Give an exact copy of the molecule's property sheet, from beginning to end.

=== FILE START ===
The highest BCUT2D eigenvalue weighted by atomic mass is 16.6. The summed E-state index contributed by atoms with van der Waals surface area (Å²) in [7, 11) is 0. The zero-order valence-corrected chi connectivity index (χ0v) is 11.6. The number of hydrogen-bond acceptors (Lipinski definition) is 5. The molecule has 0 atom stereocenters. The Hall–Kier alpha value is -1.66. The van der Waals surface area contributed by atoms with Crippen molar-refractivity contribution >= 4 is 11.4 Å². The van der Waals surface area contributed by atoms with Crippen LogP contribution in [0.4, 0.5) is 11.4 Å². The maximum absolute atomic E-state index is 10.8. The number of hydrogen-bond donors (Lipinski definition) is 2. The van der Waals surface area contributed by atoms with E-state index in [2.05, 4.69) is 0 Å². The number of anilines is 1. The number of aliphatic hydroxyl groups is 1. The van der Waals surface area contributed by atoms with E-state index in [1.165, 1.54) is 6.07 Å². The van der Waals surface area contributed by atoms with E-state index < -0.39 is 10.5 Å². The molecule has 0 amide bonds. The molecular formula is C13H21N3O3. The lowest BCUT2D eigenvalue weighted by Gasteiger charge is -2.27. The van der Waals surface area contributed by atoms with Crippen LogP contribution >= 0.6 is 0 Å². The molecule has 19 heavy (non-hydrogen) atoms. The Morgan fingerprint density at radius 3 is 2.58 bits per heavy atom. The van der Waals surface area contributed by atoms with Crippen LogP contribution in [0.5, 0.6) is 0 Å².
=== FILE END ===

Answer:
The highest BCUT2D eigenvalue weighted by atomic mass is 16.6. The summed E-state index contributed by atoms with van der Waals surface area (Å²) in [7, 11) is 0. The zero-order valence-corrected chi connectivity index (χ0v) is 11.6. The number of hydrogen-bond acceptors (Lipinski definition) is 5. The molecule has 0 atom stereocenters. The Hall–Kier alpha value is -1.66. The van der Waals surface area contributed by atoms with Crippen molar-refractivity contribution >= 4 is 11.4 Å². The van der Waals surface area contributed by atoms with Crippen LogP contribution in [0.4, 0.5) is 11.4 Å². The maximum absolute atomic E-state index is 10.8. The number of hydrogen-bond donors (Lipinski definition) is 2. The van der Waals surface area contributed by atoms with E-state index in [2.05, 4.69) is 0 Å². The number of anilines is 1. The number of aliphatic hydroxyl groups is 1. The van der Waals surface area contributed by atoms with E-state index in [1.165, 1.54) is 6.07 Å². The van der Waals surface area contributed by atoms with E-state index < -0.39 is 10.5 Å². The molecule has 0 amide bonds. The molecular formula is C13H21N3O3. The lowest BCUT2D eigenvalue weighted by Gasteiger charge is -2.27. The van der Waals surface area contributed by atoms with Crippen LogP contribution >= 0.6 is 0 Å². The molecule has 19 heavy (non-hydrogen) atoms. The Morgan fingerprint density at radius 3 is 2.58 bits per heavy atom. The van der Waals surface area contributed by atoms with Crippen LogP contribution in [0.5, 0.6) is 0 Å².